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Why You Should Raise Money to Buy Apartment Buildings

Michael Blank
3 min read
Why You Should Raise Money to Buy Apartment Buildings

People tell me they’ll start their investing career when they have money.

But who knows when that will happen?

And so they wait. Or they’ll say they can’t see themselves putting a building under contract if they don’t already have the funds in the bank – who will take them seriously? Or how can they raise all of the money in time to close? And how can they get money from investors when they don’t have a building under contract? It’s a catch 22, and so they’re stuck.

I’d like to take these objections entirely off the table right now.

Raising Money From Private Individuals

The truth is, you don’t need tons of your own money or good credit to get started with apartment building investing. The secret to getting started now is to raise money from private individuals. Here’s why.

  • You don’t need your own money. I hate stating the obvious, but since the lack of money is the biggest objection to getting started with apartment investing, it deserves to be stated plainly. Just to re-emphasize this point, if you raise money from investors you don’t need to use or have any of your own.
  • You can get more deals done. Even if you have your own money to invest, there is only so many deals you can get done. On the other hand, if you are able to raise money from others, the sky is the limit. Your ability to accumulate property is then only limited by your ability to find good deals. The ability to raise money is an incredibly valuable skill to have.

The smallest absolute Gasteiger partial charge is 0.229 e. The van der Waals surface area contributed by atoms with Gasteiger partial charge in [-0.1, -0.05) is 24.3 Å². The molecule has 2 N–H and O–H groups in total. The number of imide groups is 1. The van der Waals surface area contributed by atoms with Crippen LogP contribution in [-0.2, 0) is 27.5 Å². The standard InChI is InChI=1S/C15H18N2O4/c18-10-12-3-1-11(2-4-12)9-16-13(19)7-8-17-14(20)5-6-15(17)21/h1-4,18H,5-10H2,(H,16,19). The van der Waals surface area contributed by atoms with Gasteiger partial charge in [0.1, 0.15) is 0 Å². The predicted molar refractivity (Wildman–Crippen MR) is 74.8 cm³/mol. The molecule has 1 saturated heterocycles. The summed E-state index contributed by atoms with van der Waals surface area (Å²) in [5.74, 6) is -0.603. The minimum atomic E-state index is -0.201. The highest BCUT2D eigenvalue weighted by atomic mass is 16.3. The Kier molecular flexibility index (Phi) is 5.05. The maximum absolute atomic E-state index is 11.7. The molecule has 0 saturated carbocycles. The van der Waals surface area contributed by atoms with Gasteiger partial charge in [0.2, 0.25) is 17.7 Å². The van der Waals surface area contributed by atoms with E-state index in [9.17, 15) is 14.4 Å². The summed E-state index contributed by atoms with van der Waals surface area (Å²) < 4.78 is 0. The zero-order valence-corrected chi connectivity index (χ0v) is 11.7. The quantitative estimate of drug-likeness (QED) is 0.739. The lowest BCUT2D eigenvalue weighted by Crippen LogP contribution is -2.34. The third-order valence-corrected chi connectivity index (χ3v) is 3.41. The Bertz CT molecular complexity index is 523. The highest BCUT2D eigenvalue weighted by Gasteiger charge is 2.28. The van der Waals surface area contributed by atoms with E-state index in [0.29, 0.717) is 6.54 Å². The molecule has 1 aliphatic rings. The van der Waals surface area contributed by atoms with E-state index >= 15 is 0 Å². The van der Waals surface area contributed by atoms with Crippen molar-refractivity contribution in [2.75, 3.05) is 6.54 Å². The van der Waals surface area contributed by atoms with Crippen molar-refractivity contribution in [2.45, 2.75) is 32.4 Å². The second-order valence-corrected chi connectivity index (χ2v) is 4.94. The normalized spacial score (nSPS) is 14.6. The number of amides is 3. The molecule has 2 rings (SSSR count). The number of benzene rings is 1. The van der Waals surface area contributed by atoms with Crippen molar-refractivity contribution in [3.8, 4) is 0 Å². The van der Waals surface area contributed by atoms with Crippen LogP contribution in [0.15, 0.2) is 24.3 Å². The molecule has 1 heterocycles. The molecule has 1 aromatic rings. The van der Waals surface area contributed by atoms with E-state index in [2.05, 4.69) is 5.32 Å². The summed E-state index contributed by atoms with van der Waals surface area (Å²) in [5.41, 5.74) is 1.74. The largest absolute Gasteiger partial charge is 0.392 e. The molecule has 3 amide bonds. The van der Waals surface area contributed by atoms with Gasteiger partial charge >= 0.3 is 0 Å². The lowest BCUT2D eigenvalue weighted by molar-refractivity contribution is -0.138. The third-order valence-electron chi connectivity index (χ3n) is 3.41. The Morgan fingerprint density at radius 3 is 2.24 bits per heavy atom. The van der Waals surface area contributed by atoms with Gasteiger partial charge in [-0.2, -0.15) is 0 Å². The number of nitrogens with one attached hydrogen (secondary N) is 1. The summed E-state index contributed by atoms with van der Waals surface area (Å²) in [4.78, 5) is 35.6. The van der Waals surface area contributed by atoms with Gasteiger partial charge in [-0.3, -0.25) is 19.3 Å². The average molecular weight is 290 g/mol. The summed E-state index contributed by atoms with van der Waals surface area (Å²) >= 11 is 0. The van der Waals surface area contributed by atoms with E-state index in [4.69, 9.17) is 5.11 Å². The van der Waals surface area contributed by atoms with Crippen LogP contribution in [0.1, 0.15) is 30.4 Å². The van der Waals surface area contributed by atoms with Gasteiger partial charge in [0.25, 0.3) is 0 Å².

• You can do bigger deals. With the backing of investors, you can go after bigger (and more lucrative) deals than just using your own funds.
  • You have more eyes on the deal. Richard Feynman, the famous physicist, once said that “the first principle is that you must not fool yourself and you are the easiest person to fool.” When you’re using your own money, no one else is looking over your shoulder, and you’re more likely to make mistakes. If you can convince others to invest in your deal, chances are, you actually have a good deal.

Disadvantages to having Investors

However, there are some disadvantages to having investors:

  • You now need to report to your “bosses”. Chances are you’ll have to report to your investors in one form or another. You may have to give updates and financial reports to your investors to keep them posted. This certainly is more work than if it were just you in the deal. On the other hand, analyzing the Profit & Loss (P&L) statements and sending out reports make you pay more attention to the deal. You should do the same if there are no investors, but few of us have this kind of discipline, and as a result we don’t pay as much attention to the investment like we should.
  • You may lose some control. You may not be able to make all of the decisions without a vote from your investors. As I’ll discuss in later posts, there are ways to mitigate this risk with how you structure the deal.
  • You won’t get 100% of the profits. That’s true, but as the saying goes, 100% of nothing is still nothing. If you can own 100% of the building by using your own money, great! But if not, use investor money and get in the game!

All in all, though, the advantages of using other people’s money far outweigh the disadvantages. This doesn’t mean you shouldn’t use as much creative financing as you can (especially seller financing). Bottom-line, if you get skilled at raising money from others (like Donald Trump!), you can get started with real estate investing TODAY.

Thanks for reading, and let me know what you think!


P.S. You’re probably thinking, “OK, Michael, I can see your point, but how do I raise money from others?” Because this is such an important topic but not frequently talked about, over the next few weeks, I’d like to share with you some of my experiences with raising money and syndicating deals, and hopefully you’ll find that useful. Stay tuned!
Photo Credit: ZachAncell

Note By BiggerPockets: These are opinions written by the author and do not necessarily represent the opinions of BiggerPockets.